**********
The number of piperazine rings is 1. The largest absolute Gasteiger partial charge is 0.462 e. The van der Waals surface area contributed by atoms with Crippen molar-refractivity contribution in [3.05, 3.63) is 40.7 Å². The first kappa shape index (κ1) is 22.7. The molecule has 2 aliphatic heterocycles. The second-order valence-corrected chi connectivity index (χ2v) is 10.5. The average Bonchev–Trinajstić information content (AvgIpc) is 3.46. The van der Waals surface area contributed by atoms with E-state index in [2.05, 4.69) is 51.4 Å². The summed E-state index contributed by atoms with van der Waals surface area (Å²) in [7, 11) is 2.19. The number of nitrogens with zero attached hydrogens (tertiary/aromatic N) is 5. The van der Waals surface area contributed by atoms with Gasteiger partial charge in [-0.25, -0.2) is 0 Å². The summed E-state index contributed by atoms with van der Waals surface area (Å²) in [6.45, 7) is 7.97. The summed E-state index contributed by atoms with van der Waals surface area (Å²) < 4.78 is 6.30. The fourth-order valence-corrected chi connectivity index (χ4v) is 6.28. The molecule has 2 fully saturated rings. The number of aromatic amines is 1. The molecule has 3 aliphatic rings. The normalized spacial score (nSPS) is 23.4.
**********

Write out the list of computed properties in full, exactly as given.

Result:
The number of piperazine rings is 1. The largest absolute Gasteiger partial charge is 0.462 e. The van der Waals surface area contributed by atoms with Crippen molar-refractivity contribution in [3.05, 3.63) is 40.7 Å². The first kappa shape index (κ1) is 22.7. The molecule has 2 aliphatic heterocycles. The second-order valence-corrected chi connectivity index (χ2v) is 10.5. The average Bonchev–Trinajstić information content (AvgIpc) is 3.46. The van der Waals surface area contributed by atoms with E-state index in [2.05, 4.69) is 51.4 Å². The summed E-state index contributed by atoms with van der Waals surface area (Å²) in [7, 11) is 2.19. The number of nitrogens with zero attached hydrogens (tertiary/aromatic N) is 5. The van der Waals surface area contributed by atoms with Gasteiger partial charge in [-0.25, -0.2) is 0 Å². The summed E-state index contributed by atoms with van der Waals surface area (Å²) in [6.45, 7) is 7.97. The summed E-state index contributed by atoms with van der Waals surface area (Å²) < 4.78 is 6.30. The fourth-order valence-corrected chi connectivity index (χ4v) is 6.28. The molecule has 2 fully saturated rings. The number of aromatic amines is 1. The molecule has 3 aliphatic rings. The normalized spacial score (nSPS) is 23.4.